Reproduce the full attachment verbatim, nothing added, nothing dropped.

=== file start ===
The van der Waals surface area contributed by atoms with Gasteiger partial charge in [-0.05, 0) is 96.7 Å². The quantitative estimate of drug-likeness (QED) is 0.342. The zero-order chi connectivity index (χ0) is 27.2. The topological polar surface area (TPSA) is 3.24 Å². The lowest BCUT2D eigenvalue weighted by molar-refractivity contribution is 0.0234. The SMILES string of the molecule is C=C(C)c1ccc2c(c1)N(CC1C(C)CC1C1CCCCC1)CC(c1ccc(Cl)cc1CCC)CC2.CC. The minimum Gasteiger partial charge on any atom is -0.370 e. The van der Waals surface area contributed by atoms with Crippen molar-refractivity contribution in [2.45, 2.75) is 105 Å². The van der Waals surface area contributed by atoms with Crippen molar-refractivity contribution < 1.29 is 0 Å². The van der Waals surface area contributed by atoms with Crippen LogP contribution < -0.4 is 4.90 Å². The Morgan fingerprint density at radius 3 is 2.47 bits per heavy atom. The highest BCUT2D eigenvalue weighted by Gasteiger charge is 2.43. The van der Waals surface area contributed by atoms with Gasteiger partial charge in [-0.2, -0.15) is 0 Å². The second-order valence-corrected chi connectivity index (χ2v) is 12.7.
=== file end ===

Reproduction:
The van der Waals surface area contributed by atoms with Gasteiger partial charge in [-0.05, 0) is 96.7 Å². The quantitative estimate of drug-likeness (QED) is 0.342. The zero-order chi connectivity index (χ0) is 27.2. The topological polar surface area (TPSA) is 3.24 Å². The lowest BCUT2D eigenvalue weighted by molar-refractivity contribution is 0.0234. The SMILES string of the molecule is C=C(C)c1ccc2c(c1)N(CC1C(C)CC1C1CCCCC1)CC(c1ccc(Cl)cc1CCC)CC2.CC. The minimum Gasteiger partial charge on any atom is -0.370 e. The van der Waals surface area contributed by atoms with Crippen molar-refractivity contribution in [2.45, 2.75) is 105 Å². The van der Waals surface area contributed by atoms with Crippen molar-refractivity contribution < 1.29 is 0 Å². The van der Waals surface area contributed by atoms with Crippen LogP contribution < -0.4 is 4.90 Å². The Morgan fingerprint density at radius 3 is 2.47 bits per heavy atom. The highest BCUT2D eigenvalue weighted by Gasteiger charge is 2.43. The van der Waals surface area contributed by atoms with Gasteiger partial charge in [-0.2, -0.15) is 0 Å². The second-order valence-corrected chi connectivity index (χ2v) is 12.7.